Astronomy & Astrophysics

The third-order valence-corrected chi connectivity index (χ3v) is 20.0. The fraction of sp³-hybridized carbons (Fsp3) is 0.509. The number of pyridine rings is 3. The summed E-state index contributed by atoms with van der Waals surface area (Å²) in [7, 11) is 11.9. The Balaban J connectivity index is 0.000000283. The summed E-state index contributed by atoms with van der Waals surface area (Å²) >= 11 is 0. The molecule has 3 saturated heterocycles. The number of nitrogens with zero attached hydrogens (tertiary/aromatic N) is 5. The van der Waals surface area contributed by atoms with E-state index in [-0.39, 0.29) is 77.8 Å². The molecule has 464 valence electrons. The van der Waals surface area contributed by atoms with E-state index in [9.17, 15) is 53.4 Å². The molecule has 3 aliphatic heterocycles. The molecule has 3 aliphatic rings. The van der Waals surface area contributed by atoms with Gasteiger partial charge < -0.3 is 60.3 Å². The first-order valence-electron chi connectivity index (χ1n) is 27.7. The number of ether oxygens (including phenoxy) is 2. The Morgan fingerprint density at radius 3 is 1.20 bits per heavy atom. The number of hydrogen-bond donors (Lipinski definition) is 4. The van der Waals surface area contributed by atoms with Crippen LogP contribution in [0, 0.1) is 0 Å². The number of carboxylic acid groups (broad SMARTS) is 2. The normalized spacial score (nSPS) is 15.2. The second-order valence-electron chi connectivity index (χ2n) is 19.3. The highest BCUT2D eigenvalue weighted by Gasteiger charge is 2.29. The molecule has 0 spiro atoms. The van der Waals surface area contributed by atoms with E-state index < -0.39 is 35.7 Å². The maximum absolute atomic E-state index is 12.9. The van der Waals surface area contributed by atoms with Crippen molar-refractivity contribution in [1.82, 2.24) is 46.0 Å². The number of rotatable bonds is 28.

Broad-band optical observations of the extraordinarily bright optical afterglow of the intense gamma-ray burst GRB 991208 started ∼2.1 days after the event and continued until 4 Apr. 2000. The ﬂux decay constant of the optical afterglow in the R-band is −2.30 ±0.07 up to ∼5 days, which is very likely due to the jet eﬀect, and it is followed by a much steeper decay with constant −3.2 ±0.2, the fastest one ever seen in a GRB optical afterglow. A negative detection in several all-sky ﬁlms taken simultaneously with the event, that otherwise would have reached naked eye brightness, implies either a previous additional break prior to ∼2 days after the occurrence of the GRB (as expected from the jet eﬀect) or a maximum, as observed in GRB 970508. The existence of a second break might indicate a steepening in the electron spectrum or the superposition of two events, resembling GRB 000301C. Once the afterglow emission vanished, contribution of a bright underlying supernova was found on the basis of the late-time R-band measurements, but the light curve is not suﬃciently well sampled to rule out a dust echo explanation. Our redshift determination of z=0.706 indicates that GRB 991208 is at 3.7 Gpc (for H0 =60 km s−1 Mpc−1, Ω0 =1 and Λ0 = 0), implying an isotropic energy release of 1.15 1053 erg which may be relaxed by beaming by a factor >102. Precise astrometry indicates that the GRB coincides within 0.2" with the host galaxy, thus supporting a massive star origin. The absolute magnitude of the galaxy is MB = −18.2, well below the knee of the galaxy luminosity function and we derive a star-forming rate of (11.5 ±7.1) M☉yr−1, which is much larger than the present-day rate in our Galaxy. The quasi-simultaneous broad-band photometric spectral energy distribution of the afterglow was determined ∼3.5 day after the burst (Dec. 12.0) implying a cooling frequency νc below the optical band, i.e. supporting a jet model with p= −2.30 as the index of the power-law electron distribution
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